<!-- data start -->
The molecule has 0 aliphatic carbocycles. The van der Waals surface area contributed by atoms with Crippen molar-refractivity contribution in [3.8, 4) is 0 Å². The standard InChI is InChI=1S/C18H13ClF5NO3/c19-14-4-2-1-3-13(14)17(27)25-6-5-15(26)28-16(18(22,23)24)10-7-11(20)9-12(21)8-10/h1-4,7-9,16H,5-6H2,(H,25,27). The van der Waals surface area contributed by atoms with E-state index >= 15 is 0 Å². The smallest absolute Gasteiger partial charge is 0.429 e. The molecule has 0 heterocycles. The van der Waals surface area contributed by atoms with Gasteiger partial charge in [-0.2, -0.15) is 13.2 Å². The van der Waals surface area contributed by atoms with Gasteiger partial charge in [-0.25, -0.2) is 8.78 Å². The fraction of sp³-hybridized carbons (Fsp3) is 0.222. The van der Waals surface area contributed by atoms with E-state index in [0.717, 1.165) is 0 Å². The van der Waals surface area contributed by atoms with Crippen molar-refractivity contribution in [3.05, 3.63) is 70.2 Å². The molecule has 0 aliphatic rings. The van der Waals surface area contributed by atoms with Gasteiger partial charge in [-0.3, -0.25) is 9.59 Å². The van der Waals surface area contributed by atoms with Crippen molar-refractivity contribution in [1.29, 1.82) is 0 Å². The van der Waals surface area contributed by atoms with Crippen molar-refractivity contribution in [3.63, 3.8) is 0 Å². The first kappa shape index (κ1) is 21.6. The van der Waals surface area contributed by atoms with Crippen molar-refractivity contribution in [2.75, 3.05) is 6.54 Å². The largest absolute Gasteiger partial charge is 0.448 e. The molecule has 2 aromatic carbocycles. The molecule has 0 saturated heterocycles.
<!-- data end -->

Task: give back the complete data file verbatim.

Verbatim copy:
The molecule has 0 aliphatic carbocycles. The van der Waals surface area contributed by atoms with Crippen molar-refractivity contribution in [3.8, 4) is 0 Å². The standard InChI is InChI=1S/C18H13ClF5NO3/c19-14-4-2-1-3-13(14)17(27)25-6-5-15(26)28-16(18(22,23)24)10-7-11(20)9-12(21)8-10/h1-4,7-9,16H,5-6H2,(H,25,27). The van der Waals surface area contributed by atoms with E-state index >= 15 is 0 Å². The smallest absolute Gasteiger partial charge is 0.429 e. The molecule has 0 heterocycles. The van der Waals surface area contributed by atoms with Gasteiger partial charge in [-0.2, -0.15) is 13.2 Å². The van der Waals surface area contributed by atoms with Gasteiger partial charge in [-0.25, -0.2) is 8.78 Å². The fraction of sp³-hybridized carbons (Fsp3) is 0.222. The van der Waals surface area contributed by atoms with E-state index in [0.717, 1.165) is 0 Å². The van der Waals surface area contributed by atoms with Crippen molar-refractivity contribution in [3.05, 3.63) is 70.2 Å². The molecule has 0 aliphatic rings. The van der Waals surface area contributed by atoms with Gasteiger partial charge in [-0.3, -0.25) is 9.59 Å². The van der Waals surface area contributed by atoms with Crippen molar-refractivity contribution in [1.29, 1.82) is 0 Å². The van der Waals surface area contributed by atoms with Crippen molar-refractivity contribution in [3.63, 3.8) is 0 Å². The first kappa shape index (κ1) is 21.6. The van der Waals surface area contributed by atoms with Crippen molar-refractivity contribution in [2.75, 3.05) is 6.54 Å². The largest absolute Gasteiger partial charge is 0.448 e. The molecule has 2 aromatic carbocycles. The molecule has 0 saturated heterocycles.